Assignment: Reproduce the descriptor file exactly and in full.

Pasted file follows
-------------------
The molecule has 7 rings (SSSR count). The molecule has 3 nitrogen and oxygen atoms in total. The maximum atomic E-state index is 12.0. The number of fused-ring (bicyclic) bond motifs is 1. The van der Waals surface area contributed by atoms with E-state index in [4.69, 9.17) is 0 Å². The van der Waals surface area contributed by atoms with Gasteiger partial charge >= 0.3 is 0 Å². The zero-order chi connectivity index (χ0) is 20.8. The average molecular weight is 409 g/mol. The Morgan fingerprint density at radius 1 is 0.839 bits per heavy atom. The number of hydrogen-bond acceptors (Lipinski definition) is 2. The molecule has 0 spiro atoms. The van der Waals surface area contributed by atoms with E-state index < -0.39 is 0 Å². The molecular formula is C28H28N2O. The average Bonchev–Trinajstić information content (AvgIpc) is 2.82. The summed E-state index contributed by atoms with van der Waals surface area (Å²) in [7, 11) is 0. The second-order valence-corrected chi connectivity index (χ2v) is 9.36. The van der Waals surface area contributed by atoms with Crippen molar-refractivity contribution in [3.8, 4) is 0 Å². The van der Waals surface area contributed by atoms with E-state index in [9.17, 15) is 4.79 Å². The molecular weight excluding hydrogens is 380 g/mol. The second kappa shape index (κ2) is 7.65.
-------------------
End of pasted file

The molecule has 7 rings (SSSR count). The molecule has 3 nitrogen and oxygen atoms in total. The maximum atomic E-state index is 12.0. The number of fused-ring (bicyclic) bond motifs is 1. The van der Waals surface area contributed by atoms with E-state index in [4.69, 9.17) is 0 Å². The van der Waals surface area contributed by atoms with Gasteiger partial charge >= 0.3 is 0 Å². The zero-order chi connectivity index (χ0) is 20.8. The average molecular weight is 409 g/mol. The Morgan fingerprint density at radius 1 is 0.839 bits per heavy atom. The number of hydrogen-bond acceptors (Lipinski definition) is 2. The molecule has 0 spiro atoms. The van der Waals surface area contributed by atoms with E-state index < -0.39 is 0 Å². The molecular formula is C28H28N2O. The average Bonchev–Trinajstić information content (AvgIpc) is 2.82. The summed E-state index contributed by atoms with van der Waals surface area (Å²) in [7, 11) is 0. The second-order valence-corrected chi connectivity index (χ2v) is 9.36. The van der Waals surface area contributed by atoms with Crippen molar-refractivity contribution in [3.8, 4) is 0 Å². The van der Waals surface area contributed by atoms with E-state index in [9.17, 15) is 4.79 Å². The molecular weight excluding hydrogens is 380 g/mol. The second kappa shape index (κ2) is 7.65.